I came to Alaska to search for gold. A colleague convinced me it was there. He prospected the area last spring and was excited for the potential. He said, “It’s just waiting to be mined. We gotta go!”
I was uncertain at first. Could I leave my home and family for the chance of striking it rich?
The first claim was a bust, but we hit it big when the trumpet player walked into the room.
Well ok, it was really a recruiting trip for the University of Utah School of Music, but I couldn’t help going a bit “Jack London” there. Returning from Alaska will do that. After the trumpet player, promising talent on violin, horn, alto sax, string bass and others would follow. We had hit a promising vein.
The trip also had some great interactions with student ensembles and teachers. While I conducted the school orchestras, my colleague Brian Sproul worked his magic with the bands. Just like everywhere, some were better than others, but we met some of the most dedicated, genuine music teachers and students I’ve seen anywhere. Life is hard in Alaska, and teaching music anywhere can have a flavor of wilderness survival. But this Alaskan reality show is a success, both on and off the stage.
Why would we come hundreds of miles from home to “prospect” for talent? Because, quite honestly, it is there. Anchorage, Alaska is a mid-sized city with orchestra, choir and band programs in the schools, and with students and teachers excited for interactions. While there is just as much good work and talent happening closer to home, as artists and teachers we must be able to look beyond borders, whether political or imagined. Essentially, we are engaged in the same acts of making music and perpetuating our art. Similar challenges and triumphs face us all, and sharing validates what we do.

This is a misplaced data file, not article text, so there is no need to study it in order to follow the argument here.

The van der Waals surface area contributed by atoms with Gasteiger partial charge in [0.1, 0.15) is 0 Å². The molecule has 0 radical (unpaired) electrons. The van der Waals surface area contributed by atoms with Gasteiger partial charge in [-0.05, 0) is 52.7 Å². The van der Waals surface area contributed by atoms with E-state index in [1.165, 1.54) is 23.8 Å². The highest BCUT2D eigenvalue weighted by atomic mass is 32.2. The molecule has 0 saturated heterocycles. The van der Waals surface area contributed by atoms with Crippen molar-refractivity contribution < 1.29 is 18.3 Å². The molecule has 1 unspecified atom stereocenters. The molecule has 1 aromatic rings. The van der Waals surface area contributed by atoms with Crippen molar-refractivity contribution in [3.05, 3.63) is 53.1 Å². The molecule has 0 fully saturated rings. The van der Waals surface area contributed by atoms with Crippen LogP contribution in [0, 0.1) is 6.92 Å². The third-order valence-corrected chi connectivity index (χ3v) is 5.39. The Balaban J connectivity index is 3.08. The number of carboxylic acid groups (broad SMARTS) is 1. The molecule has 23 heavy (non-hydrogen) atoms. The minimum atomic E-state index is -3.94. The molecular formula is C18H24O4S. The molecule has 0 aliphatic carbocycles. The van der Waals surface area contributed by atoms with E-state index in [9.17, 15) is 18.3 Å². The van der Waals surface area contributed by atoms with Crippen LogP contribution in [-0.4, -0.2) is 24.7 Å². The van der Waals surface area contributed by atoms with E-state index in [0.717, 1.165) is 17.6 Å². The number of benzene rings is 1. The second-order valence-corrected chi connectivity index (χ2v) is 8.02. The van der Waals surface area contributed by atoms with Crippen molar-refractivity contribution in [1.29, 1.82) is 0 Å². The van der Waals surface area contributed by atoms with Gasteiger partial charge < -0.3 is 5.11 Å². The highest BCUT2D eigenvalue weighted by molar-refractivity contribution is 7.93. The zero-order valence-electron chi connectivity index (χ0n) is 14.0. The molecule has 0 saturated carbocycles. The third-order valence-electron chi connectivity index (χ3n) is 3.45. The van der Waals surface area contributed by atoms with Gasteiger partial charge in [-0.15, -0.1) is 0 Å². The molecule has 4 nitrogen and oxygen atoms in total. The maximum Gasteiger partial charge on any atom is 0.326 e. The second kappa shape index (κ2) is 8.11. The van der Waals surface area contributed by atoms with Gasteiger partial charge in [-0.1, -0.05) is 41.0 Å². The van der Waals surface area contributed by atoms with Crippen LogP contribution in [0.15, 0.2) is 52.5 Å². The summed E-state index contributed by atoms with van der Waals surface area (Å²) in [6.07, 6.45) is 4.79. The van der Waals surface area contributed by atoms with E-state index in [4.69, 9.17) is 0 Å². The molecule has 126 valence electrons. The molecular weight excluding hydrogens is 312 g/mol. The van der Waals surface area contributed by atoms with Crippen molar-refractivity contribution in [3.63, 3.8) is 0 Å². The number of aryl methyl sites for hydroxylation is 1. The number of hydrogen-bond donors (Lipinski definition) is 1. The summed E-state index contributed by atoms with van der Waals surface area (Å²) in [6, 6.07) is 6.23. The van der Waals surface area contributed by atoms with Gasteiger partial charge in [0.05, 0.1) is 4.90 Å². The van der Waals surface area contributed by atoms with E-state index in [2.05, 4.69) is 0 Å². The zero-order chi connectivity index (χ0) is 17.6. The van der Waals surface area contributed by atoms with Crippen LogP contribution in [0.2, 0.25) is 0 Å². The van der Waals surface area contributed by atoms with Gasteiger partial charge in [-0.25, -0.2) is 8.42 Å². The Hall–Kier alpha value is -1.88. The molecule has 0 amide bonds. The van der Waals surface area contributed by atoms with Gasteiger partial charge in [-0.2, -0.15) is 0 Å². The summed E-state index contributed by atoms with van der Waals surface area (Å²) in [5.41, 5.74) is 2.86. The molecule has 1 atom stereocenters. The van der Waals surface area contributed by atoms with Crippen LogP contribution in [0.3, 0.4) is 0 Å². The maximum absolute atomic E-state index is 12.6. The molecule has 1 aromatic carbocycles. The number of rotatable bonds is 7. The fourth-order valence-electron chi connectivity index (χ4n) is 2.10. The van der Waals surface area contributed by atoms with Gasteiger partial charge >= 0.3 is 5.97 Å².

I’ve no idea whether these students will come as far as Utah to go to school. I hope they do. We told them why Utah is a good place to study, live and perform. It would be of mutual benefit for these kids to enroll in our program. But if they don’t, the world won’t end. Of more value perhaps, is the encouragement in their musical activities. Our interactions make it more likely for them to continue playing, listening and appreciating great music. That is the real value working together as musicians. Sometimes what keeps us going is the understanding that the blood, sweat and tears are worth it–someone has noticed that we are all in this together.
So thanks, Brian, for inviting me on the northern expedition. By the way, I know the location of the Lost Dutchman mine (er, I mean, a great viola player). Care to accompany me to the Arizona desert this spring?
Copyright 2013. Robert Baldwin, Before the Downbeat